WASHINGTON, D.C. -(Ammoland.com)-The Bureau of Alcohol, Tobacco, Firearms and Explosives (ATF) and the Department of Justice have sent the rule surrounding pistol stabilizing devices to the White House for Presidential review.
After the 2020 Presidential election, President Joe Biden called on the ATF to change regulations around pistol braces and unfinished frames and receivers. The ATF drafted a proposed rule dealing with unfinished frames and receivers thirty days later. Then a month later, the ATF unveiled its proposed regulations around firearms with pistol stabilizing devices.
During the open comment period, the Federal Registry received just under 300,000 public comments on the proposed frames and receiver rule. The proposed pistol stabilizing device rule received a little more than 250,000 public comments. The vast majority of the comments opposed the new anti-gun rules. The ATF continued to move forward with the rule-making process despite the general public disdain for the new regulations. This rule was the second time a pistol stabilizing rule was proposed. The December, before the final rule proposal, a public comment period was opened on another attempt at introducing a new rule, but the ATF pulled the rule before the comment period closed.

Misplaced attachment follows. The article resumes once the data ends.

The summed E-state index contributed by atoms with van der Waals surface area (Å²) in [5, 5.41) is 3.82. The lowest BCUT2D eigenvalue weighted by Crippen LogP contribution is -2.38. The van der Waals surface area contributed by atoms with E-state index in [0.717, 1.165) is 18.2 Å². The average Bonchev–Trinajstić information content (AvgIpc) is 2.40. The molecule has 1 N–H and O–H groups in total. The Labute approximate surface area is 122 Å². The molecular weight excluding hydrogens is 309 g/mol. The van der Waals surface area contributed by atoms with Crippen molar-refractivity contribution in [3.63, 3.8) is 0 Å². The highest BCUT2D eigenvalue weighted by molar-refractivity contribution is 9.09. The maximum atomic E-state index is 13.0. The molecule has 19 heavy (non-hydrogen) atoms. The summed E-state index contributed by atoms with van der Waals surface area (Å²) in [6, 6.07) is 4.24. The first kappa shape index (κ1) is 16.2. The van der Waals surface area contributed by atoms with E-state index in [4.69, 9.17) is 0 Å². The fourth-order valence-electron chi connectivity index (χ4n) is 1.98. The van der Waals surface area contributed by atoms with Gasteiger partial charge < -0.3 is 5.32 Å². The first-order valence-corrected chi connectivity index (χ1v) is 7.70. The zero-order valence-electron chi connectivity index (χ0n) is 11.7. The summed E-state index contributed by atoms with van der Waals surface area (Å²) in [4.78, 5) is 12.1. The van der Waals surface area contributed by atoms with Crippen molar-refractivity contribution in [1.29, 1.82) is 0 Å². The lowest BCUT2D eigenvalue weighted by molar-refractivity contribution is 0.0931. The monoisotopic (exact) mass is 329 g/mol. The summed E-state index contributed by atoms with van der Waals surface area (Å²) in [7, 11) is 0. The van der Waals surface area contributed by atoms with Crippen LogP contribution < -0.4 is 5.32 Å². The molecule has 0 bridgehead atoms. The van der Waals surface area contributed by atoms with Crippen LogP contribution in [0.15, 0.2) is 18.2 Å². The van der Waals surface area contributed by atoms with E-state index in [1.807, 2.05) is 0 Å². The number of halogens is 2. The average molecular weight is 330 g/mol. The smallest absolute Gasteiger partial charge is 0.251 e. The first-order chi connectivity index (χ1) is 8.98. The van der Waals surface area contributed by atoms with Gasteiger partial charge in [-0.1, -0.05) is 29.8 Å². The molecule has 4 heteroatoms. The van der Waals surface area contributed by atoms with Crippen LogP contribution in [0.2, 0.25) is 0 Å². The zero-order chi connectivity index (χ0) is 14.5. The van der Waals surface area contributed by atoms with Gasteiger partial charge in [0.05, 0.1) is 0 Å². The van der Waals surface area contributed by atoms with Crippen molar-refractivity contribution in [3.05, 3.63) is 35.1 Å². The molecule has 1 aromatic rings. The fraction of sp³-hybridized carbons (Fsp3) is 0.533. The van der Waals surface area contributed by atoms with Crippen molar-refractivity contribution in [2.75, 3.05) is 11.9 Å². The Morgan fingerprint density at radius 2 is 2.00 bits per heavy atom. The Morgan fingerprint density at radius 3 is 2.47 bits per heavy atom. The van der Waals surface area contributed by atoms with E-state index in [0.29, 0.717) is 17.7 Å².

If the final draft rule is any indication, the new rule will treat the vast majority of firearms with pistol stabilizing devices as short barreled rifles (SBR) or short barreled shotguns (SBS). The statute does not ban pistol stabilizing devices but does regulate the firearm utilizing the brace. Companies that make braces can still make the items, but if the ATF treats the stabilizing devices as stocks, the market for pistol stabilizing devices will be small.
It is believed that the new rule will have an amnesty period for gun owners to register their pistols equipped with a stabilizing brace as an SBR or SBS.
In early September, AmmoLand News discovered an ATF request for increased funding for this proposed amnesty period. There are only rumors of the exact number of days in the amnesty period, but a similar period was introduced after the announcement of the frames and receiver rule. That rule saw a 120-day amnesty period. It is logical to conclude that the new amnesty period will have a similar number of days.
Some think President Biden will schedule a press conference like he did when he held a press conference in the Rose Garden to unveil the final frame rule. When the text of the frames and receiver rule was announced, the President invited anti-gun advocates and politicians, including David Hogg, to the White House for a ceremony. Pro-gun advocates saw this press conference as President Biden “spiking the football.”
The White House has not announced when the new rule will be unleashed on the American gun owner. When the final rule is revealed, a slew of lawsuits challenging the regulation is expected to be filed. The Second Amendment Foundation (SAF) has already filed a lawsuit challenging the yet-to-be-unveiled rule, but the case has been stayed until the end of December to give time for the rule to be unveiled.
The White House did not return AmmoLand’s request for comment.
About John Crump
John is a NRA instructor and a constitutional activist. John has written about firearms, interviewed people of all walks of life, and on the Constitution. John lives in Northern Virginia with his wife and sons and can be followed on Twitter at @crumpyss, or at www.crumpy.com.